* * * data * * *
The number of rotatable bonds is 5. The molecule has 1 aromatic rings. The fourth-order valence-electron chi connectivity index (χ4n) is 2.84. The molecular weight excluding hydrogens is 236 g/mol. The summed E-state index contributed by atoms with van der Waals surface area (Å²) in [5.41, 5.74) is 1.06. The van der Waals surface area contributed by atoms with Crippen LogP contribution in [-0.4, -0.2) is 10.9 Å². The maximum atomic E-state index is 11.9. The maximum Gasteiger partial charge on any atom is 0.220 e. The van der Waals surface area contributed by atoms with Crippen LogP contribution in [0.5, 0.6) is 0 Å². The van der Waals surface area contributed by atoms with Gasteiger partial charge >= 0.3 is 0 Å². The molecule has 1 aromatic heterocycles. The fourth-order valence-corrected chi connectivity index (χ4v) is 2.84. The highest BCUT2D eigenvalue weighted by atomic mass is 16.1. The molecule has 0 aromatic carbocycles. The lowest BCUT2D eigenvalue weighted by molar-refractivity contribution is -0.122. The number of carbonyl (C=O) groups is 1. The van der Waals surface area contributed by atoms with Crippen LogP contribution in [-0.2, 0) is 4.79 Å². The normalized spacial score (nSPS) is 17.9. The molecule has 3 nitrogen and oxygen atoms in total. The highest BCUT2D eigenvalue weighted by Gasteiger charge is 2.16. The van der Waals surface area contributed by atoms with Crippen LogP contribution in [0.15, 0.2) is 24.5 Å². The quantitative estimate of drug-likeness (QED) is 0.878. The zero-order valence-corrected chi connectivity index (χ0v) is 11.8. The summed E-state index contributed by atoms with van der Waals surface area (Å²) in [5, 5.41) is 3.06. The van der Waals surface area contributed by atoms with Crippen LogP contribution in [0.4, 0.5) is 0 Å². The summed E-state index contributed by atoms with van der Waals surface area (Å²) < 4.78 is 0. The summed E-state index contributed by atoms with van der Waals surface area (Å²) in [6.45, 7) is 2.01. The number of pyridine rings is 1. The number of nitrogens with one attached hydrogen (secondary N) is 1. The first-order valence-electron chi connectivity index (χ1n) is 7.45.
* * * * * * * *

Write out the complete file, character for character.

The number of rotatable bonds is 5. The molecule has 1 aromatic rings. The fourth-order valence-electron chi connectivity index (χ4n) is 2.84. The molecular weight excluding hydrogens is 236 g/mol. The summed E-state index contributed by atoms with van der Waals surface area (Å²) in [5.41, 5.74) is 1.06. The van der Waals surface area contributed by atoms with Crippen LogP contribution in [-0.4, -0.2) is 10.9 Å². The maximum atomic E-state index is 11.9. The maximum Gasteiger partial charge on any atom is 0.220 e. The van der Waals surface area contributed by atoms with Crippen LogP contribution in [0.5, 0.6) is 0 Å². The van der Waals surface area contributed by atoms with Gasteiger partial charge >= 0.3 is 0 Å². The molecule has 1 aromatic heterocycles. The fourth-order valence-corrected chi connectivity index (χ4v) is 2.84. The highest BCUT2D eigenvalue weighted by atomic mass is 16.1. The molecule has 0 aromatic carbocycles. The lowest BCUT2D eigenvalue weighted by molar-refractivity contribution is -0.122. The number of carbonyl (C=O) groups is 1. The van der Waals surface area contributed by atoms with Crippen LogP contribution in [-0.2, 0) is 4.79 Å². The normalized spacial score (nSPS) is 17.9. The molecule has 3 nitrogen and oxygen atoms in total. The highest BCUT2D eigenvalue weighted by Gasteiger charge is 2.16. The van der Waals surface area contributed by atoms with Crippen LogP contribution in [0.15, 0.2) is 24.5 Å². The quantitative estimate of drug-likeness (QED) is 0.878. The zero-order valence-corrected chi connectivity index (χ0v) is 11.8. The summed E-state index contributed by atoms with van der Waals surface area (Å²) in [5, 5.41) is 3.06. The van der Waals surface area contributed by atoms with Crippen LogP contribution in [0.4, 0.5) is 0 Å². The summed E-state index contributed by atoms with van der Waals surface area (Å²) < 4.78 is 0. The summed E-state index contributed by atoms with van der Waals surface area (Å²) in [6.45, 7) is 2.01. The number of pyridine rings is 1. The number of nitrogens with one attached hydrogen (secondary N) is 1. The first-order valence-electron chi connectivity index (χ1n) is 7.45.